For the past several months, news reports have been full of stories about the Dakota Access Pipeline (DAPL). All of us have seen the protestors gathering, the atrocities committed by the police, National Guard and a security firm on those same protestors, and even a few familiar faces among the protestors.
Despite a recent request by the Army Corps of Engineers for a stop on building the pipeline while they investigate claims on the environment, and in particular on Reservation land, this issues seems far from over. With this issue still making headlines, I felt like it was high time I went back and reviewed what has happened so far. Having the story condensed into a series of posts may spur on more people to keep up the fight for clean water, and open a few more eyes to what these protestors have endured already in a country we are constantly touting as “free” for all citizens.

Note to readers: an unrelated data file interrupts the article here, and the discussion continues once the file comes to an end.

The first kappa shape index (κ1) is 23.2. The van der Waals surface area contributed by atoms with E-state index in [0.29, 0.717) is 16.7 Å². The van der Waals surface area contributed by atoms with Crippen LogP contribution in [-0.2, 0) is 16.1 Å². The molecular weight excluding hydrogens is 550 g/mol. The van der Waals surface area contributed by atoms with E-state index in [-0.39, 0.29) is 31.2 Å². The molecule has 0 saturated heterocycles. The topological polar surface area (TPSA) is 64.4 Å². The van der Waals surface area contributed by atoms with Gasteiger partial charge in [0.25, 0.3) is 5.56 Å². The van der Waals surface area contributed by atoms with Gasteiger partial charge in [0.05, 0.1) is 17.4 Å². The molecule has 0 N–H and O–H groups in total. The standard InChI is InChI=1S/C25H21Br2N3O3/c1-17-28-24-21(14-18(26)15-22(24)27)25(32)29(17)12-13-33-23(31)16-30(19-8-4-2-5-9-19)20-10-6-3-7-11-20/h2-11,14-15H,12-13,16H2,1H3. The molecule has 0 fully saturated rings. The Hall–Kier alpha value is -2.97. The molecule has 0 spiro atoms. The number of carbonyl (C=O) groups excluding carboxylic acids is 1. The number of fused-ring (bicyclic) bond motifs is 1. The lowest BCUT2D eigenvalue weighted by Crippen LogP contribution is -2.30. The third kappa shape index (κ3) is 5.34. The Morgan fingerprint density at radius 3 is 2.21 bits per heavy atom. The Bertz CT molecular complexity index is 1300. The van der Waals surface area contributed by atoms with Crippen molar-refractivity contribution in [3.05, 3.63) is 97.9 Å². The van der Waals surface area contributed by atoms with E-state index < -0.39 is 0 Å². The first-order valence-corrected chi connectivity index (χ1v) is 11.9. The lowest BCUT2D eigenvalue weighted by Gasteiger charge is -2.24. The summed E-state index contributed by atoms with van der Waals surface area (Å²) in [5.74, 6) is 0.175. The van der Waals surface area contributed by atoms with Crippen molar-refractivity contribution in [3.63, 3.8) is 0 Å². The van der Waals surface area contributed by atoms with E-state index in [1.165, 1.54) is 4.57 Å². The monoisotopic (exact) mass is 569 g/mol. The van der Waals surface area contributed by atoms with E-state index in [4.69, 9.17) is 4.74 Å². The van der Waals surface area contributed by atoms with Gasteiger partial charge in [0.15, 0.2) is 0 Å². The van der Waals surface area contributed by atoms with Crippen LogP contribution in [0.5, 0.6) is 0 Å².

In a time where the recent election of Trump has brought a lot of hidden racism and bigotry to the forefront, we need to support these Standing Rock Sioux more than ever. Our past is laden with atrocities toward people of any color (including, but by no means limited to, Native Americans). It’s time to put an end to that. Hopefully, Standing Rock will become a defining moment in our history, a point where we can look back and realize this was one of those moments where we as US citizens all stood together for something important. If enough of us join together for this cause, maybe our future can be something we can all look forward to, rather than just more of a past we are ashamed of.
“National Day of Action”
Protestors took to the streets across the country on November 15th for a National “Day of Action” to show their support for Standing Rock. Hundreds of protestors gathered peacefully in cities across the country, from Chicago to Los Angeles, to show their support. Robert F. Kennedy Jr. spoke at Standing Rock, while Bernie Sanders spoke at a protest in Washington, DC and Susan Sarandon spoke at a protest in Los Angeles.
At about the same time, the Army Corps of Engineers said it needed more time to study the impact of the proposed pipeline.